All-systems-go for drilling ops at giant gas project off Australia
Australian energy player Santos has received a stamp of approval from the country’s offshore regulator for an environment plan (EP), covering development drilling activities at the Barossa gas field off the coast of Australia.
The National Offshore Petroleum Safety and Environmental Management Authority (NOPSEMA) accepted Sntos’ environment plan on December 15, 2023, for the Barossa development drilling and well completions campaign within Commonwealth petroleum production license NT/L1 in 2023. This is an approved offshore natural gas and condensate development proposed to backfill the gas supply to the existing Darwin LNG (DLNG) facility at Wickham Point.
The natural gas would be extracted from the Barossa field in Commonwealth waters approximately 285 kilometers offshore north-northwest from Darwin, and transported via gas export pipeline (GEP) and Darwin Pipeline Duplication (DPD) to the existing DLNG facility. Santos NA Barossa Pty Ltd, is the operator, on behalf of co-venturers: SK E&S Australia Pty Ltd, JERA Barossa Pty Ltd, and Santos Offshore Pty Ltd.
The FID for the project was taken in 2021, kick-starting the $600 million investment in the Darwin LNG life extension and pipeline tie-in projects to extend the facility life for around 20 years. The Barossa field development entails an FPSO vessel, subsea production wells, supporting subsea infrastructure, and a gas export pipeline tied into the existing Bayu-Undan to Darwin LNG pipeline. The first gas production is targeted for the first half of 2025.
As part of the approved development, Santos is planning to start the development drilling and well completion campaign. The planned duration for drilling and completion of each well is estimated to take approximately 90 days of continuous well operations – 24 hours per day, seven days per week – and the total duration for the planned drilling campaign is estimated to be around two years. The water depths in the area range from around 204 m to 376 m. The operational area is approximately 33 km from the Oceanic Shoals Australian Marine Park.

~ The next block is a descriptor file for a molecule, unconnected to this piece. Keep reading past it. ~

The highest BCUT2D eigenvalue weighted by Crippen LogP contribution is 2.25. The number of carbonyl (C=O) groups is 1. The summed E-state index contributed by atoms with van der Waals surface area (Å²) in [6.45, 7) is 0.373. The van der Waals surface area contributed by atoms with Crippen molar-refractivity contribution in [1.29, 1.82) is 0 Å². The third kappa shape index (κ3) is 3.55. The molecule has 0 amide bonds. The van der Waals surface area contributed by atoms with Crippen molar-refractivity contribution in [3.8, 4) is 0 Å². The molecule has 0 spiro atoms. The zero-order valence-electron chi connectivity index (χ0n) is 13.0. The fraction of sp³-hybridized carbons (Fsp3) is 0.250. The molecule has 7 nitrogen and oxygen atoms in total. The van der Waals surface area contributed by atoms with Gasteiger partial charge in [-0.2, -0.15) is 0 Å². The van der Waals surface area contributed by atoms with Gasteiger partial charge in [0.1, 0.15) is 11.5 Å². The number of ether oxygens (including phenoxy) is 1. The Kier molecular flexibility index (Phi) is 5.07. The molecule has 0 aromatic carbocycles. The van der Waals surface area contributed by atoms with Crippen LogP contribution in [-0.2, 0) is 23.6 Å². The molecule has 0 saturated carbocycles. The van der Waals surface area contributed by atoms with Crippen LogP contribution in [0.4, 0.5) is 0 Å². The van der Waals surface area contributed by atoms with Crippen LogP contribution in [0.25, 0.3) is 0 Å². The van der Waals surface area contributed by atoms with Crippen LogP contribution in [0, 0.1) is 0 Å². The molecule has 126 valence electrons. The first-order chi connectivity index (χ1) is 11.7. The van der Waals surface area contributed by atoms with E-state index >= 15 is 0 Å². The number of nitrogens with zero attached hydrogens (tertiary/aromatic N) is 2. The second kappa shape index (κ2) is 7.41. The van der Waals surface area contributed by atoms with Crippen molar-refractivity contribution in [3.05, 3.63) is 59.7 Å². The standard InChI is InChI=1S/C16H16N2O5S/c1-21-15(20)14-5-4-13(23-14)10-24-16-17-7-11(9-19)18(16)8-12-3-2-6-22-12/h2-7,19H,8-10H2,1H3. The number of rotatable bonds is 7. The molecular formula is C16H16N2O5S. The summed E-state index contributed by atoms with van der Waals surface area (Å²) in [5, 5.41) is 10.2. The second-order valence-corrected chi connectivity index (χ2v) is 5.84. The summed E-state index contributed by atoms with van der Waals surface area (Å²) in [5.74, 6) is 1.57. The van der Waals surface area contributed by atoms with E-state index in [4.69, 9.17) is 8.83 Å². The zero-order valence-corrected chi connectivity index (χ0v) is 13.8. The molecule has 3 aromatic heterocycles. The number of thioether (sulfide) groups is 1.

Furthermore, six subsea production wells are planned to be drilled and completed around the future locations of three subsea production manifolds, with two wellheads adjacent to each manifold. If required, up to two contingency production wells could be drilled and completed at any manifold, which means eight wells in total. This EP provides for drilling and completing the wells using a semi-submersible mobile offshore drilling unit (MODU) and light well intervention vessel, along with the ongoing management of the complete wells until the future commissioning and production phases.
The activities included in the Barossa development drilling and completions environment plan cover movement of the MODU within the operational area, including entry and exit; MODU and vessel commissioning and demobilizing activities; deployment and recovery of the MODU anchors and mooring lines; and deployment, operation, and eventual removal of a temporary acoustic survey positioning system.
In addition, there are also drilling operations, including temporary well suspension and subsequent re-entry as required; well completions, including perforating and well flowback; installation of Christmas trees; contingency activities such as side-track drilling, re-drilling sections, re-spud, and abandonment; well intervention; ongoing well inspection, maintenance and management; and general operations associated with the use of a MODU, vessels, helicopters and remotely operated vehicles (ROVs).
Santos explains that the petroleum safety zone will extend in a 500-meter radius around the MODU surface location at each drill center and the completed subsea well location. During drilling activities, a cautionary zone will be placed around the MODU and anchors which may extend up to 2.5 km from the MODU. This environment plan will remain valid for five years from the acceptance date.
The Federal Court of Australia granted an interim injunction on November 2, 2023, to prevent Santos from starting to lay the Barossa gas export pipeline (GEP) until November 13, 2023, due to an application made by Simon Munkara, seeking an order to make the Australian energy giant revise and resubmit the environment plan (EP) that was accepted by the regulator, NOPSEMA, in March 2020.
Based on the Federal Court of Australia’s most recent ruling, pipelay activities were cleared to begin on an 86 km section of pipeline for the Barossa GEP. In line with this ruling, Santos confirmed that no activity would occur south of kilometer point 86 (KP86).
In response to the Federal Court’s decision regarding the Barossa project, Australian Energy Producers underlined that the latest court decision was further evidence of “the urgent need” for the Australian government to provide certainty for businesses and fix the broken offshore regulatory approvals system, as the economic and energy security of the country and its international partners were being damaged.
Santos is currently engaged in preliminary discussions with Woodside for a potential A$79.09 billion (about $52.19 billion) merger between these two Australian energy giants. If the two heavyweights come together, it is anticipated that the merger will unlock more growth opportunities and create an Australian gas market giant.